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Asking for Help Could Be the Difference Between Life or Death

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“I wanted to ask for help but I didn’t want to bother my partners.” This was the response I received from a new attending as I assisted her with a difficult case in Labor and Delivery. After further discussion of the case, the new attending felt too embarrassed to ask. I was called in by the nurses to help. This wasn’t a request from the attending. It’s an awkward situation that could have been avoided with previous discussion or just asking the nurses to call for help. Our nursing staff is constantly told to call for help if they need assistance. In one evening during a hospital call, the emergency bell was pressed by the nurses 10 times cumulatively for various reasons ranging from help with medication doses to needing help with a delivery. 

They are even encouraged to stop a surgical case if they do not feel comfortable or supported enough. We hope and expect physicians out of training to ask for help. Lately, I’ve noticed residents and newly graduated physicians are afraid to ask for help. As if asking for assistance is a sign of professional weakness or lack of intelligence. But do we encourage and reward this culture of isolation? If we work for health care corporations, do they provide backup in case we need help? 

In the medical field, where lives are often at stake, it's crucial to seek assistance rather than make uninformed decisions. Sometimes I need to bounce different thought processes off my colleagues. Some things I know, remember, or forget from residency, especially our “Zebras.” There can be a culture within medicine that stigmatizes asking for help, especially among residents and newly graduated physicians. This can be due to fear of appearing incompetent, the pressure to be self-reliant, or a belief that they should know everything after their years of training. 

I encounter situations with residents in which they are unsure of how to interpret a fetal heart strip. Textbook definitions are sometimes inadequate in the face of real-time clinical situations. Only you know the total clinical picture and the small details that led up to this fetal heart strip appearing suspicious. Is it reassuring by definition? Who should I ask? I can’t have the nursing staff think I’m incompetent. My attending/colleagues will think less of me. I should know this. This is what I am here for. This is what I do.

Most of the time, if you are asking or unsure, your gut is sending out alarms. I always tell residents, and both new and well-seasoned physicians, to follow their gut in these cases. It never hurts you — maybe your ego — to ask, and it only facilitates care of the patient. Your alarm bells are going off for a reason. However, achieving this type of “intuition” takes time, cultivation, years of study, and multiple levels of collaboration with your peers. 

You may have to deal with questioning glances from staff and colleagues when you ask for help, but to counter this, it's important to foster a culture that encourages seeking help and views it as a strength rather than a weakness. I understand this is difficult in light of the many tasks and hard work days we see on a consistent basis. But future generations of physicians benefit greatly from the experiences of other physicians. Pairing less-experienced doctors with senior physicians can provide a safe space for them to seek advice and learn. Constructive feedback can help younger physicians understand that making mistakes and asking for help is part of the learning process. We as physicians should not expect medical schools and residencies to do all the teaching.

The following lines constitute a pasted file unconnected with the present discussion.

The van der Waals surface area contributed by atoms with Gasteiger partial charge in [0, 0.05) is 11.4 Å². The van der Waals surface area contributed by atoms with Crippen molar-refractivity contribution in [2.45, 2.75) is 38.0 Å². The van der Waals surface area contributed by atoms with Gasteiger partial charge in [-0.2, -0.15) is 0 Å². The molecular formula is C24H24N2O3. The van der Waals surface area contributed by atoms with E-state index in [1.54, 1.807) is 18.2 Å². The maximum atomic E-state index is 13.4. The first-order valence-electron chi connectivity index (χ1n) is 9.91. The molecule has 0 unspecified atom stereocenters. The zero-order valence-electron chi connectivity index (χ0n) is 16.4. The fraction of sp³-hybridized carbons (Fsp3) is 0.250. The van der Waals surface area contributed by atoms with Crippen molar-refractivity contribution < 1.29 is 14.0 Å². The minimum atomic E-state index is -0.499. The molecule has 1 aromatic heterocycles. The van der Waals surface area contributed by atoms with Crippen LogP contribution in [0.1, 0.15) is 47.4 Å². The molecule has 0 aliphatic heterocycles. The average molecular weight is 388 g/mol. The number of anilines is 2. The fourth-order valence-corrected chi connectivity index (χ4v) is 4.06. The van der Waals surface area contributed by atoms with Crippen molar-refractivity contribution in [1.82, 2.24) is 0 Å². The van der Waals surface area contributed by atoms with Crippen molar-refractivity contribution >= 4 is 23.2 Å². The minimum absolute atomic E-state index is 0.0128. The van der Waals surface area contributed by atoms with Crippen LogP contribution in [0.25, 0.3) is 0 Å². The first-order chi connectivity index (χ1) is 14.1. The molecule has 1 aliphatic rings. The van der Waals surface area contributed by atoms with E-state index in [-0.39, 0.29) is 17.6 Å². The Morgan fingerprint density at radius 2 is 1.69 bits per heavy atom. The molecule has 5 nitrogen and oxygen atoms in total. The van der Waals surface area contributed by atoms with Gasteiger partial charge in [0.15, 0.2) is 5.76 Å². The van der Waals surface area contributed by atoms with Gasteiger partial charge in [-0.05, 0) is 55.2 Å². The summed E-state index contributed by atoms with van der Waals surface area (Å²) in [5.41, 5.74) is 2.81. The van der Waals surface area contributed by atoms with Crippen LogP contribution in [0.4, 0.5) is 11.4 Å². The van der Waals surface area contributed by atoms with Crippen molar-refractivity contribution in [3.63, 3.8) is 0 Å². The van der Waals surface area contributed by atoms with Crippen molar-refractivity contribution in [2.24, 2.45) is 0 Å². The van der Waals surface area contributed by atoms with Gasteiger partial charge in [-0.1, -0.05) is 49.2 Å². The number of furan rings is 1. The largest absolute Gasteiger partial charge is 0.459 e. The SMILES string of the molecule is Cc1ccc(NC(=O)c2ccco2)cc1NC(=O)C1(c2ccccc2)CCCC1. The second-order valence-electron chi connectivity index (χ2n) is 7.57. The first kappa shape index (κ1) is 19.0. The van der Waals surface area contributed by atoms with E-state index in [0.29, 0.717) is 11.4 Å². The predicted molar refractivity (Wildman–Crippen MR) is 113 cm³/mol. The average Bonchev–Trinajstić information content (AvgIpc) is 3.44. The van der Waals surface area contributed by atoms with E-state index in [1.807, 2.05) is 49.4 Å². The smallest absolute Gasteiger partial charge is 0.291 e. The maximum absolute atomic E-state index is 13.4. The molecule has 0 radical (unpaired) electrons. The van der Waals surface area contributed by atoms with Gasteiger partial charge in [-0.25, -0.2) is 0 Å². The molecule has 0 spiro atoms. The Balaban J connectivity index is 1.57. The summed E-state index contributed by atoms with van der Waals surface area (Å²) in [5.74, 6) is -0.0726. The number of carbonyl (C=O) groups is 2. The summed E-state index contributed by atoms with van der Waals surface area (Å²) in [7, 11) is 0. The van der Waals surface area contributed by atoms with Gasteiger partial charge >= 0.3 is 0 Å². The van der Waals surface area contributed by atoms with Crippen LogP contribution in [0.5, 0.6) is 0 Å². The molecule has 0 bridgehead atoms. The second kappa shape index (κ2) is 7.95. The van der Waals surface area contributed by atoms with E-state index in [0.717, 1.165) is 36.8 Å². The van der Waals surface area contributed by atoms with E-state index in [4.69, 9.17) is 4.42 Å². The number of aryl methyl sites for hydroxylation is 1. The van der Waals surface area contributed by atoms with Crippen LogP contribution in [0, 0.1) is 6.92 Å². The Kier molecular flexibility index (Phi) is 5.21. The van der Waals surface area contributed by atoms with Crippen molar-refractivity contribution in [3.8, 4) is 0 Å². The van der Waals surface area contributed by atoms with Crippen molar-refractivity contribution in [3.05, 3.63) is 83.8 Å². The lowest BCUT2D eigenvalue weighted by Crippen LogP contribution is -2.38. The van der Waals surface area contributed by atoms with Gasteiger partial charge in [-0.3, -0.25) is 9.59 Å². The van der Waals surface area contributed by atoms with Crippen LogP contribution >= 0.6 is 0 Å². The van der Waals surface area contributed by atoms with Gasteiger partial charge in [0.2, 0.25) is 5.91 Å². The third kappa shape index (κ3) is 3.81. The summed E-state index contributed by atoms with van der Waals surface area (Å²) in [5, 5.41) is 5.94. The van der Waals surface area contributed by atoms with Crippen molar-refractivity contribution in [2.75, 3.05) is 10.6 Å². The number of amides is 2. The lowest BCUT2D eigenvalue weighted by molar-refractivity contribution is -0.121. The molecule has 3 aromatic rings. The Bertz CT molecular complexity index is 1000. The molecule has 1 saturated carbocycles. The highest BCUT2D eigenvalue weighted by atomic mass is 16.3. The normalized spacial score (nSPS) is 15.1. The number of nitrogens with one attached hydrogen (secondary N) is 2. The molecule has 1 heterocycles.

We need to recognize the stress and pressure that comes with the job and provide resources for managing these pressures. This could include mental health resources or stress management workshops. I fully encourage sessions in medical education that emphasize the importance of collaboration and seeking help when necessary. 

I know well-seasoned colleagues get frustrated with the questions. We are used to an “on-the-job” training mentality when it comes to certain situations. I remember a young physician asking for help to repair a certain type of laceration after a vaginal birth. She actually wanted someone to do it for her because “I haven't done too many repairs like this.” She was several years past residency. The difficulty in her request was that many of us had not encountered this type of laceration because we try to avoid this complication. However, we are trained to repair it when it occurs. 

We can’t assume that information should be known by that resident and/or colleagues. We expect that the person will just take that knowledge and “dive in.” The ultimate goal is to provide the best patient care possible, and sometimes that means reaching out to others for their expertise and support. In addition, we as clinicians have to be receptive to the person asking for help. 

Changing the culture is a gradual process, but by consistently promoting these values, we can ensure a healthier, more collaborative environment for all health care professionals. 

So, ask for help. There may be some “pushback” in the form of words or facial expressions, but keep asking. Don’t be afraid to say, “I need help.”

When have you had to ask for help? Share in the comments.

Dr. Rohana Motley White is an obstetrician/gynecologist in Orlando. She enjoys traveling, reading, and hanging out with her daughter. Dr. Motley White is a 2023–2024 Doximity Op-Med Fellow.

Image by Alphavector / Shutterstock

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